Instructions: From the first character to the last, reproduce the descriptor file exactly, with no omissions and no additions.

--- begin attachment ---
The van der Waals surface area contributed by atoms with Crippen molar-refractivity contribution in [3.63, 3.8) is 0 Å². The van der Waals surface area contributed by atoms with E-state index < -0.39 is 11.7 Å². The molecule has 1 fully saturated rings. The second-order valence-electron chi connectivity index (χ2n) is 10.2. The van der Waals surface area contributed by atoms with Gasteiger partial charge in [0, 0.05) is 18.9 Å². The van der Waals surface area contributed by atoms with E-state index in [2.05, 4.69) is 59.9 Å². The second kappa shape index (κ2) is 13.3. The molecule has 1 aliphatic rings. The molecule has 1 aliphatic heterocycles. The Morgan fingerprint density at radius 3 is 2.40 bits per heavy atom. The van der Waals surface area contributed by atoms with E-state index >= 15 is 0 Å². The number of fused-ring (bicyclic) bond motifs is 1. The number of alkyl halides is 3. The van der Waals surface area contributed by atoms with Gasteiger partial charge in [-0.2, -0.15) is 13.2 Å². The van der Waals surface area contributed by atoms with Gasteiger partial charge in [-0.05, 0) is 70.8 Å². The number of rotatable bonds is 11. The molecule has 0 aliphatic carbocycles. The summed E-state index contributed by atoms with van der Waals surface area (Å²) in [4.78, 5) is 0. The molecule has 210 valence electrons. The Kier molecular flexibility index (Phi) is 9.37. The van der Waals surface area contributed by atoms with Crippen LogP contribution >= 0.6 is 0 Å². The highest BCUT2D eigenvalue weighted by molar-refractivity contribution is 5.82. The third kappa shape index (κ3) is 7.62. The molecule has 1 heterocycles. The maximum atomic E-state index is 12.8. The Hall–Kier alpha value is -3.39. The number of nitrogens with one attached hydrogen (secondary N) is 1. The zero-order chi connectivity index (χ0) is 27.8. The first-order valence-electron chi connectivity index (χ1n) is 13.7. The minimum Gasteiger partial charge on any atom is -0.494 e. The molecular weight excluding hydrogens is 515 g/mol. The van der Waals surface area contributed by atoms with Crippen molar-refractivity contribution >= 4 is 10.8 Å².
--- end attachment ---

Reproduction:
The van der Waals surface area contributed by atoms with Crippen molar-refractivity contribution in [3.63, 3.8) is 0 Å². The van der Waals surface area contributed by atoms with E-state index < -0.39 is 11.7 Å². The molecule has 1 fully saturated rings. The second-order valence-electron chi connectivity index (χ2n) is 10.2. The van der Waals surface area contributed by atoms with Gasteiger partial charge in [0, 0.05) is 18.9 Å². The van der Waals surface area contributed by atoms with E-state index in [2.05, 4.69) is 59.9 Å². The second kappa shape index (κ2) is 13.3. The molecule has 1 aliphatic rings. The molecule has 1 aliphatic heterocycles. The Morgan fingerprint density at radius 3 is 2.40 bits per heavy atom. The van der Waals surface area contributed by atoms with E-state index >= 15 is 0 Å². The number of fused-ring (bicyclic) bond motifs is 1. The number of alkyl halides is 3. The van der Waals surface area contributed by atoms with Gasteiger partial charge in [-0.2, -0.15) is 13.2 Å². The van der Waals surface area contributed by atoms with Gasteiger partial charge in [-0.05, 0) is 70.8 Å². The number of rotatable bonds is 11. The molecule has 0 aliphatic carbocycles. The summed E-state index contributed by atoms with van der Waals surface area (Å²) in [4.78, 5) is 0. The molecule has 210 valence electrons. The Kier molecular flexibility index (Phi) is 9.37. The van der Waals surface area contributed by atoms with Crippen LogP contribution >= 0.6 is 0 Å². The highest BCUT2D eigenvalue weighted by molar-refractivity contribution is 5.82. The third kappa shape index (κ3) is 7.62. The molecule has 1 heterocycles. The maximum atomic E-state index is 12.8. The Hall–Kier alpha value is -3.39. The number of nitrogens with one attached hydrogen (secondary N) is 1. The zero-order chi connectivity index (χ0) is 27.8. The first-order valence-electron chi connectivity index (χ1n) is 13.7. The minimum Gasteiger partial charge on any atom is -0.494 e. The molecular weight excluding hydrogens is 515 g/mol. The van der Waals surface area contributed by atoms with Crippen molar-refractivity contribution >= 4 is 10.8 Å².